The restless wit of Rich Boucher continues to explore our city. “I think of this poem as an ambitious (hopefully successful) exercise in linguistic and cultural sleight-of-hand,” he writes. “I hope you dig it.” Forewarned, bring a shovel...maybe a flashlight. Our future awaits.
Since moving to Albuquerque in March of 2008, Rich has been performing and writing steadily in the Duke City, and is a regular contributor/editor at localpoetsguild.wordpress.com. Living day to day with physical abnormalities caused by the consumption of Monsanto’s supercorn, Rich is also an educator, adventurer and an unlicensed psychic.
Almost Lost: Walking the Old Tukishima Trail through Albuquerque
At the intersection of Paseo and Central,
we waited until the sun went down to move,
we waited always until sunset to get moving;
we waited until the sun told us it was time
and then strapped on our goggles and backpacks,
trudging first through the frosty, unforgiving gorge
that runs through the Castle Adult Video Megastore
and all the way down to the existing and blustery airport.
Rappelling down from the Sunport snack bar,
we noticed the cherry bushes nearing their bloom,
noticed the moonlight’s purple, christmassy glow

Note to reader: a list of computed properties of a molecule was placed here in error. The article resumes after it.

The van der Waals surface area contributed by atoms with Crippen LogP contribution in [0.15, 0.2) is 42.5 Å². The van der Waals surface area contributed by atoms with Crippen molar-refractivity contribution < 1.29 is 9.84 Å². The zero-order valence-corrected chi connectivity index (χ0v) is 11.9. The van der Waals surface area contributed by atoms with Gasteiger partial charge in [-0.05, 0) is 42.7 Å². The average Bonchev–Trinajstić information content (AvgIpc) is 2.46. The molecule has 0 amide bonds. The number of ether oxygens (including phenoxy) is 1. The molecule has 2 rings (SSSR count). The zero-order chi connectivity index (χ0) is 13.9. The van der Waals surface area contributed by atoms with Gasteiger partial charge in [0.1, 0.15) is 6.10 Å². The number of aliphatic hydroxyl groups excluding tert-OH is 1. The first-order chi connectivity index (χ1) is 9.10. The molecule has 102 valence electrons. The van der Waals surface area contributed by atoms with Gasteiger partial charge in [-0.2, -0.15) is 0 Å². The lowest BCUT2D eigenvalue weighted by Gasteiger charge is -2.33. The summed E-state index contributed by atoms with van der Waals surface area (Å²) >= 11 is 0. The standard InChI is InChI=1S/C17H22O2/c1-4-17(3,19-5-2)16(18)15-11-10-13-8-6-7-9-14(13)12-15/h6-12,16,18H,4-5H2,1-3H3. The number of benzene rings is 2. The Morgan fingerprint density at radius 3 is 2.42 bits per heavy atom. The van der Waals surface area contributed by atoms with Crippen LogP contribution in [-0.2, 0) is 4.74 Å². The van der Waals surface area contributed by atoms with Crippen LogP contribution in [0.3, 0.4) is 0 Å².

until we touched ground at the Dairy Queen in Old Town;
this was the way we would settle bitter arguments:
pick a spot somewhere on the Old Tukishima Trail,
the one that runs all through and around the deep of Albuquerque
and then climb, hike, grasp and leap our way
from some kind of point a far from home until hopefully
the point b of our roadrunner-scented floral driveway.
“At some point on the trail you need to brace yourself
and climb underneath the 7-Eleven behind the library,
adjusting your headlamp until you see the tell-tale shimmer
of daylight dancing on the surfaces of the stream there;
grasp for edifice and look for artifice as you emerge
through a manhole in the middle of the corner of Atrisco;
wend your way across the North Valley on a Sunday
until you reach the base of the Frontier Restaurant,
which lies majestically near the University of New Mexico”.
Every time we had to break out that taped-up and stained map
of the Old Tukishima Trail (and of all its curious points)
we would wind up laughing so hard at the notes we wrote
the last time we made this risky trek across the city
that we’d forget whatever hassle prompted us to grab our gear
and go spelunking for truth over the Lotaburger on Fourth;
we would not remember what we could not agree on
after exploring the depths of the ceiling at the Diner on 66
and that, too, was one of the benefits of too much sun out here.
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